Decades of statistical research and hands-on work with the super-rich have given us a clear sense of how the members of that population are similar to each other yet different from the rest of the world. In truth, there are a number of factors that make the super-rich different from one another as well, and the source of their wealth is one of the most influential. How a person became wealthy has long played an important role in how that individual thinks and acts on a variety of matters.
We’ll look at five topics—wealth creation, family interactions, their desire to control, the way they find experts and the way they lose wealth—that illustrate the key differences between self-made wealth holders and inheritors and the implications for advisors.
For most self-made millionaires or billionaires, wealth creation is a central and critical part of their identities. Our research shows that vast fortunes are rarely built or amassed without the corresponding level of intensity, focus and ambition on becoming wealthy, to the near exclusion of everything else. Like many things, this can have a snowball effect—what we refer to as the wealth creation high—which, in turn, fuels the desire for more assets and more success. A self-perpetuating cycle, if you will.
By contrast, inheritors typically have more expansive personal and professional agendas that may include greater wealth creation but also include other priorities that demand their resources, time and attention.
One of the more common end-of-life laments among the self-made super-rich goes hand in hand with their focus on wealth creation: insufficient family time. While business dealings are given priority, everything else is pushed to the back burner, including personal relationships and the well-being of the family unit.
The reverse is often true for very affluent inheritors. Many find themselves wrapped up in family relationships and issues that are further complicated by the presence of operating companies, trusts and foundations. Inheritors frequently profess that they are drawn to family matters like a magnet, only to feel constrained by the age-old dynamics and protocols that can impede the effectiveness of family members.
Desire to Control
The large majority of wealth creators identify themselves as classic type A personalities. Conviction in what they believe and want to attain, coupled with confidence and decisive action, are cited as contributing factors to their outstanding success. Control over their lives, their environment and, to some extent, the people around them is frequently a defining characteristic.
Super-rich inheritors are usually less interested in pervasive control, choosing instead to exert it only in matters of importance to them. This is most evident when managing family enterprises or their own business ventures and in the pursuit of meaningful philanthropic results.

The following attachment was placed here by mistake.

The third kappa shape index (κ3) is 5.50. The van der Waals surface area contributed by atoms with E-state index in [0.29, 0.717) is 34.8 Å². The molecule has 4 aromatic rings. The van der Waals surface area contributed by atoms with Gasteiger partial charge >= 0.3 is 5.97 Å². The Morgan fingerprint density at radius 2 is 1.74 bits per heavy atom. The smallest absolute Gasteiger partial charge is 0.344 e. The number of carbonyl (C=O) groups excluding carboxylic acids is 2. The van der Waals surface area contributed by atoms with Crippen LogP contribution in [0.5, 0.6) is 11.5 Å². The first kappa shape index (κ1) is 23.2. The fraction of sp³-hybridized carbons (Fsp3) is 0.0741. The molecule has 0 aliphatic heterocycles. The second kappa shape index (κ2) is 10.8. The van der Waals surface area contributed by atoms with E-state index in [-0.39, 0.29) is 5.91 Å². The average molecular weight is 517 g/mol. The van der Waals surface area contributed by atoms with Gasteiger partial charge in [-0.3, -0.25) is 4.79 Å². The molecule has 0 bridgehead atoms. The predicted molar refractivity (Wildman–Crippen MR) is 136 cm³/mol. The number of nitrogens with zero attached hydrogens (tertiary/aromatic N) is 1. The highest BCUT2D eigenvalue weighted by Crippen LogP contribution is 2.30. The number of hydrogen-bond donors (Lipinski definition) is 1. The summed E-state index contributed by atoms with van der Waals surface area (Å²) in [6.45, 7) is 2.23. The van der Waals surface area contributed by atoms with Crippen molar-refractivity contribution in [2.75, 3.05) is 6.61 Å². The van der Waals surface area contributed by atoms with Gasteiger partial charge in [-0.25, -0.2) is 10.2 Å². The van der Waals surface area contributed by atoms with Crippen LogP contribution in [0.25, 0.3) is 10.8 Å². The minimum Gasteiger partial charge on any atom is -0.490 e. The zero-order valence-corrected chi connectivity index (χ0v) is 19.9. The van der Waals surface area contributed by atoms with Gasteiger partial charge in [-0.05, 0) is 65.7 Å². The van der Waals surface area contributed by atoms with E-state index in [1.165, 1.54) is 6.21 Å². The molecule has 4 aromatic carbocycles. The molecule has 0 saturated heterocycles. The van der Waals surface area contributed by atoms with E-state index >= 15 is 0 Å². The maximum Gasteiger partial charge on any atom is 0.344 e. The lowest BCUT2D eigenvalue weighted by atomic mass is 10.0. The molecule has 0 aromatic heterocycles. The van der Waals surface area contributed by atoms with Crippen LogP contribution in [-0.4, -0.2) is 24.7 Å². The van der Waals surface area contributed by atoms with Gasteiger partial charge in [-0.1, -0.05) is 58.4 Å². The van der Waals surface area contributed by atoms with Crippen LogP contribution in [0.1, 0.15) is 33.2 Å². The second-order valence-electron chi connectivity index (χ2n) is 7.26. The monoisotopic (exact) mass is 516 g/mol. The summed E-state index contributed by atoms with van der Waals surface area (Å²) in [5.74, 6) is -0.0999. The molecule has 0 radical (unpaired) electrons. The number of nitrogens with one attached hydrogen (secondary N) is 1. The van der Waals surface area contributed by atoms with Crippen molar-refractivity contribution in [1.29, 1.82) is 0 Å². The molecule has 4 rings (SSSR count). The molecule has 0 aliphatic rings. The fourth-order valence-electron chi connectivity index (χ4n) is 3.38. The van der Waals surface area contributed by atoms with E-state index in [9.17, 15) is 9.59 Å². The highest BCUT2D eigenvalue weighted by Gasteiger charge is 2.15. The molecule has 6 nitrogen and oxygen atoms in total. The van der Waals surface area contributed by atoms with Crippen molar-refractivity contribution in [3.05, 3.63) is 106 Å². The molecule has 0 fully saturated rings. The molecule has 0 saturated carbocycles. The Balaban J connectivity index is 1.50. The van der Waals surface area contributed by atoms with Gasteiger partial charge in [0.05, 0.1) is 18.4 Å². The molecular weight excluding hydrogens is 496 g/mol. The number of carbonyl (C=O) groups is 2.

Regardless of the source of wealth, the ultra-affluent rely on advisors they trust to introduce them to other professionals and experts. Most view this as a form of risk mitigation in that it keeps their personal circumstances private and allows them to tap into the knowledge and network of people they have already vetted—people who know their financial circumstances and their working preferences and can tailor any recommendations accordingly.
The primary difference between the self-made and inheritors is that the latter group are inclined to also rely on peers for introductions. The underlying rationale is twofold: Their peers have likely had similar experiences and issues and therefore may know the specialists who can help, and they trust their peers to be forthright and candid in ways that a financially motivated professional might not be.
Loss Of Wealth
For centuries, the trials and tribulations of the super-rich have been told in literature and legends. More recently, the topic has consumed the attention of the public through tabloids, gossip bloggers, reality programming and movies. So it’s no surprise that great wealth has profound and confusing effects on people and has been known to dissipate and vanish. Sometimes, fortunes are obliterated because of unforeseen factors. Other times, fiscal disasters can be avoided or ameliorated with the right type of planning and counsel.
For both wealth creators and inheritors, human error can play a starring role in the disintegration of a great personal fortune. In the case of the self-made, it is hubris that most often leads to poor decisions. For inheritors, disaster is more likely to be the result of their inexperience or apathy. In both cases, having an objective set of eyes and ears can make a big difference in the outcome.
While these assessments miss many nuances and don’t apply to all rich people, they provide some important insights into this highly desirable but exceedingly private group of people. By understanding their key differences and priorities, advisors can tailor their interactions in ways that resonate more fully with each discrete audience. For instance, first-generation wealth creators value opportunity and control and rely on their carefully constructed inner circle of trusted professionals for information and guidance. Inheritors, on the other hand, are heavily connected to family and friends and will more readily turn to them for assistance as they navigate business, and personal and philanthropic endeavors. Knowing and accommodating these preferences can help an advisor build strong and effective working partnerships with new high-end clients.